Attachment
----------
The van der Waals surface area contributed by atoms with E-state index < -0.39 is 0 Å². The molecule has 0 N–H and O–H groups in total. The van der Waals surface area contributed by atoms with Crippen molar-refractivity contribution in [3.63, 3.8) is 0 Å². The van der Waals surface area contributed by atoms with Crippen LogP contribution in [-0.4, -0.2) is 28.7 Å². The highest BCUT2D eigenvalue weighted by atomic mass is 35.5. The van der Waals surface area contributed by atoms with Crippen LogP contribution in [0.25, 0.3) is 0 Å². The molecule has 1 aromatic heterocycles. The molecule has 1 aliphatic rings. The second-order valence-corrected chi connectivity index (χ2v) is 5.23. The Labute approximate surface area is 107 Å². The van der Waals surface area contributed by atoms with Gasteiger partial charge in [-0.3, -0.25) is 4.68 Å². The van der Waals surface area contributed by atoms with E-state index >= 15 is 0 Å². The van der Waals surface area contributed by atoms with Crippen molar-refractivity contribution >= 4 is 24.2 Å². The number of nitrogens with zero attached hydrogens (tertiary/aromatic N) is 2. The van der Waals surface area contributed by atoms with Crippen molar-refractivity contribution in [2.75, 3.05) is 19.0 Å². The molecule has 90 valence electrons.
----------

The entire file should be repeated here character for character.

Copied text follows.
The van der Waals surface area contributed by atoms with E-state index < -0.39 is 0 Å². The molecule has 0 N–H and O–H groups in total. The van der Waals surface area contributed by atoms with Crippen molar-refractivity contribution in [3.63, 3.8) is 0 Å². The van der Waals surface area contributed by atoms with Crippen LogP contribution in [-0.4, -0.2) is 28.7 Å². The highest BCUT2D eigenvalue weighted by atomic mass is 35.5. The van der Waals surface area contributed by atoms with Crippen LogP contribution in [0.25, 0.3) is 0 Å². The molecule has 1 aromatic heterocycles. The molecule has 1 aliphatic rings. The second-order valence-corrected chi connectivity index (χ2v) is 5.23. The Labute approximate surface area is 107 Å². The van der Waals surface area contributed by atoms with Gasteiger partial charge in [-0.3, -0.25) is 4.68 Å². The van der Waals surface area contributed by atoms with E-state index >= 15 is 0 Å². The van der Waals surface area contributed by atoms with Crippen molar-refractivity contribution >= 4 is 24.2 Å². The number of nitrogens with zero attached hydrogens (tertiary/aromatic N) is 2. The van der Waals surface area contributed by atoms with Crippen molar-refractivity contribution in [2.75, 3.05) is 19.0 Å². The molecule has 90 valence electrons.